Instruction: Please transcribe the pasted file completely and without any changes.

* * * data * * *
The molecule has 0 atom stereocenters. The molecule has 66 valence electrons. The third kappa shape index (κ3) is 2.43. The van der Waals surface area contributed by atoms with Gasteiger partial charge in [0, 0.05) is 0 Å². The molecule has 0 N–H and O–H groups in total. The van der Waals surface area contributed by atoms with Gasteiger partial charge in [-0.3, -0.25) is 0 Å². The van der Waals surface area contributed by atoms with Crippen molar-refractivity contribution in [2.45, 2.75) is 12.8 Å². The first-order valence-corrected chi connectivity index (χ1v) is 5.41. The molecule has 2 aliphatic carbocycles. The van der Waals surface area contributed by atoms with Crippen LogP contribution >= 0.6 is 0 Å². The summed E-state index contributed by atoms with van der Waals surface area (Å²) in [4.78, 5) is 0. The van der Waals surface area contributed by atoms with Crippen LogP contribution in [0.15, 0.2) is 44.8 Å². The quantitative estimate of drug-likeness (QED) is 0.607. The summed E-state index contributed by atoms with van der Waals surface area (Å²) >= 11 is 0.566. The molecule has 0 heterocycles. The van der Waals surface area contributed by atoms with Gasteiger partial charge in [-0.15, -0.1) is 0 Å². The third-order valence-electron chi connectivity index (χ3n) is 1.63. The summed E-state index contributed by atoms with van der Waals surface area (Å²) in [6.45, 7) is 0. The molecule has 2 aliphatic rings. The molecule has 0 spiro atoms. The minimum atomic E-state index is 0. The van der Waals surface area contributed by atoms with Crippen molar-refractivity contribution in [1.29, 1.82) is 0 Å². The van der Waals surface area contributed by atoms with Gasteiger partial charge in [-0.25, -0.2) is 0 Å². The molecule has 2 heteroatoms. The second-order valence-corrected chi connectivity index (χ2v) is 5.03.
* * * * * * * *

The molecule has 0 atom stereocenters. The molecule has 66 valence electrons. The third kappa shape index (κ3) is 2.43. The van der Waals surface area contributed by atoms with Gasteiger partial charge in [0, 0.05) is 0 Å². The molecule has 0 N–H and O–H groups in total. The van der Waals surface area contributed by atoms with Gasteiger partial charge in [-0.3, -0.25) is 0 Å². The van der Waals surface area contributed by atoms with Crippen molar-refractivity contribution in [2.45, 2.75) is 12.8 Å². The first-order valence-corrected chi connectivity index (χ1v) is 5.41. The molecule has 2 aliphatic carbocycles. The van der Waals surface area contributed by atoms with Crippen LogP contribution >= 0.6 is 0 Å². The summed E-state index contributed by atoms with van der Waals surface area (Å²) in [4.78, 5) is 0. The van der Waals surface area contributed by atoms with Crippen LogP contribution in [0.15, 0.2) is 44.8 Å². The quantitative estimate of drug-likeness (QED) is 0.607. The summed E-state index contributed by atoms with van der Waals surface area (Å²) >= 11 is 0.566. The molecule has 0 heterocycles. The van der Waals surface area contributed by atoms with Gasteiger partial charge in [-0.15, -0.1) is 0 Å². The third-order valence-electron chi connectivity index (χ3n) is 1.63. The summed E-state index contributed by atoms with van der Waals surface area (Å²) in [6.45, 7) is 0. The molecule has 2 aliphatic rings. The molecule has 0 spiro atoms. The minimum atomic E-state index is 0. The van der Waals surface area contributed by atoms with Crippen molar-refractivity contribution in [1.29, 1.82) is 0 Å². The van der Waals surface area contributed by atoms with Gasteiger partial charge in [-0.25, -0.2) is 0 Å². The molecule has 2 heteroatoms. The second-order valence-corrected chi connectivity index (χ2v) is 5.03.